As New Zealanders, many of us tend to think of the words ‘whānau’ and ‘families’ as being fairly interchangeable. Superu has learned through its work gathering evidence about both families and whānau that they embrace quite different concepts, and they need to be measured differently too.
In response, Superu has developed a conceptual framework and a measurement framework, which together informs our approach to thinking about data on whānau for the annual Family and Whānau Status Reports. The critical thinking behind this work has just been published in a new report, The Whānau Rangatiratanga framework: approaching whānau wellbeing from within Te Ao Māori.
Author Kahukore Baker (Te Upokorehe, Te Whakatöhea) explains why measuring whānau is important: “The concept of whānau goes well beyond the bounds of the ‘nuclear family’. Hapu and iwi are also entwined with our whānau, along with our traditions. By creating these measurement frameworks, we are able to offer the social sector better information that they can use to improve outcomes for Māori,” she says.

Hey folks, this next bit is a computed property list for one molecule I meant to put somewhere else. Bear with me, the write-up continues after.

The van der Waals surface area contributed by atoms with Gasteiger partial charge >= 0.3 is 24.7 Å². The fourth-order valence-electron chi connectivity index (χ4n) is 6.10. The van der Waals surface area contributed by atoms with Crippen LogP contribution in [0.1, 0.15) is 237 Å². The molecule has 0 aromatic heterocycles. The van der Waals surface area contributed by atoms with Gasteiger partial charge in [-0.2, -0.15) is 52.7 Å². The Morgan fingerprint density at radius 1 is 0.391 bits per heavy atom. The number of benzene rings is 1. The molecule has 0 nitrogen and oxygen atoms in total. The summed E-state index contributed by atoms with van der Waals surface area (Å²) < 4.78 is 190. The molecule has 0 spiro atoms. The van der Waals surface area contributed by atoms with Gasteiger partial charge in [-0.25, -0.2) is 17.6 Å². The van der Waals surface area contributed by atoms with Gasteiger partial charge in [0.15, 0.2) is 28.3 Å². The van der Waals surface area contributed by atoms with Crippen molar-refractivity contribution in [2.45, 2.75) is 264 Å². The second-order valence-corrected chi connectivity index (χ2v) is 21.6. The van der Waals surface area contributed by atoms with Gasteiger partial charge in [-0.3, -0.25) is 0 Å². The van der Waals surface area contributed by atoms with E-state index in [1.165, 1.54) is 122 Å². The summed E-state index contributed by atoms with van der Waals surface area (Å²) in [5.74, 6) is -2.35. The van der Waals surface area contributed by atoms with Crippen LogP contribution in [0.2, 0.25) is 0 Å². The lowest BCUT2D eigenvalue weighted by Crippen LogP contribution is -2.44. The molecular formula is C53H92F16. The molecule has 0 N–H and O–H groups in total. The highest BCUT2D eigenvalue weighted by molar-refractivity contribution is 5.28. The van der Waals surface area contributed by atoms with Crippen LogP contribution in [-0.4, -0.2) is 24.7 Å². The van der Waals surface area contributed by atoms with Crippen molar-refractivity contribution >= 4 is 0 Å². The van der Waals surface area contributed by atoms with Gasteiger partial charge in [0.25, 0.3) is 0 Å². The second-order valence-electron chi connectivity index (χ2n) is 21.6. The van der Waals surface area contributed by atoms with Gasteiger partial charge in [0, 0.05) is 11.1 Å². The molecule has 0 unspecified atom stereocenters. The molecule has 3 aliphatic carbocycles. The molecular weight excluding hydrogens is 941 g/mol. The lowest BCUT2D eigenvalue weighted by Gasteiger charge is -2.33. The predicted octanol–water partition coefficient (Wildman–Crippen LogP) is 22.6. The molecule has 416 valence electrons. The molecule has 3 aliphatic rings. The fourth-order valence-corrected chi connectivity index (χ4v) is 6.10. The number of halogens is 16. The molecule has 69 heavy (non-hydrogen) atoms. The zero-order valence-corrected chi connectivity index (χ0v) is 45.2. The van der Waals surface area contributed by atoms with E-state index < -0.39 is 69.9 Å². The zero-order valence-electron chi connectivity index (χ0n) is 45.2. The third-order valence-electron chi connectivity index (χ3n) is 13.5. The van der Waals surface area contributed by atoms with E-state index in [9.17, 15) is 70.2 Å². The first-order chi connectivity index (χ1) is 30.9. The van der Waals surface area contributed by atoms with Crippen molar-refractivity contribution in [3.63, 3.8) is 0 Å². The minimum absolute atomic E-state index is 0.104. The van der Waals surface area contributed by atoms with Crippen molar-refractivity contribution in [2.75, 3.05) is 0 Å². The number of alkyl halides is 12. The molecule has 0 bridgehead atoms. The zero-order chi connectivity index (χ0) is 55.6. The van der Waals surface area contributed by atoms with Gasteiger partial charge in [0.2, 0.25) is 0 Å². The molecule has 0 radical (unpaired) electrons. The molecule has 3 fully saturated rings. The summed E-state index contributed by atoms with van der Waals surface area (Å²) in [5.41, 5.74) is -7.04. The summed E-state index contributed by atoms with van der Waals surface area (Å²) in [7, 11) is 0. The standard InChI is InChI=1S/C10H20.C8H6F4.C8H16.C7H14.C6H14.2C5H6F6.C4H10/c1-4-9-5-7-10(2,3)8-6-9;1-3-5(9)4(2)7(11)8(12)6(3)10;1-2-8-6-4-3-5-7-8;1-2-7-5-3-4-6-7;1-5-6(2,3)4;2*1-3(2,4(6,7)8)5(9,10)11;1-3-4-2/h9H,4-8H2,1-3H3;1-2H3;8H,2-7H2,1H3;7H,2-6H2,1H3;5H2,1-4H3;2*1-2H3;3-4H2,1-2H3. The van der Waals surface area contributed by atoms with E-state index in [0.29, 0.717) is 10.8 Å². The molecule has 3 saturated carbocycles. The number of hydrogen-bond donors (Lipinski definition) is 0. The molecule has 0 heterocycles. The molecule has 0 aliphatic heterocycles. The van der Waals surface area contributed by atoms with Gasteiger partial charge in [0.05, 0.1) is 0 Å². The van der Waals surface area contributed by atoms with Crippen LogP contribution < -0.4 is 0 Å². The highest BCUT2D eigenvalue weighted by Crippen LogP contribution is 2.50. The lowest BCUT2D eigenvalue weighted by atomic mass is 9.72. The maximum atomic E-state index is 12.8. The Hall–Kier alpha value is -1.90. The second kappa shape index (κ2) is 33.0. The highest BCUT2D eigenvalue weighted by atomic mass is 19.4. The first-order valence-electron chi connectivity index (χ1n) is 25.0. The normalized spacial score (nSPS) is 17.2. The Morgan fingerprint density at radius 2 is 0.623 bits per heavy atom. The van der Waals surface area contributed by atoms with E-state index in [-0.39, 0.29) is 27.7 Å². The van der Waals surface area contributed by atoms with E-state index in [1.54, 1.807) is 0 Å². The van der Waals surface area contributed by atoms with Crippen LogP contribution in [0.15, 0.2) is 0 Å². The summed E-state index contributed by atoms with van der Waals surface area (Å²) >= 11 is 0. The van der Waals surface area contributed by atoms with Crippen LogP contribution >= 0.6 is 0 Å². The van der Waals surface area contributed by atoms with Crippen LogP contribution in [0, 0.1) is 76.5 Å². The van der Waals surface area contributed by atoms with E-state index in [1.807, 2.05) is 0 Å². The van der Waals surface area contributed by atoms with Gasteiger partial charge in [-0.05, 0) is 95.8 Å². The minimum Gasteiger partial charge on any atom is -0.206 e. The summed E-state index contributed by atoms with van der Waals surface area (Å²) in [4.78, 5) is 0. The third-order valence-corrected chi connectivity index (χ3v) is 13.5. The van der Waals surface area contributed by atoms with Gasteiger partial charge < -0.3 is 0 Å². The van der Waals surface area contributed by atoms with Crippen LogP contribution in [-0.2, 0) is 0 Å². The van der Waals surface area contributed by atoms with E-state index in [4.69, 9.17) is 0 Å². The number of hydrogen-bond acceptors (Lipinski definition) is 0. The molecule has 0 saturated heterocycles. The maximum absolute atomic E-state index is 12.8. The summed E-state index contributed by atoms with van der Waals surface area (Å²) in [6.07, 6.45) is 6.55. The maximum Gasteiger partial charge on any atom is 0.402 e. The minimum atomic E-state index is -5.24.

The framework is built around five key principles: whakapapa (descent, kinship), manaakitanga (duty of care), rangatiratanga (governance, leadership), kotahitanga (collective unity), and wairuatanga (spiritual beliefs and practices).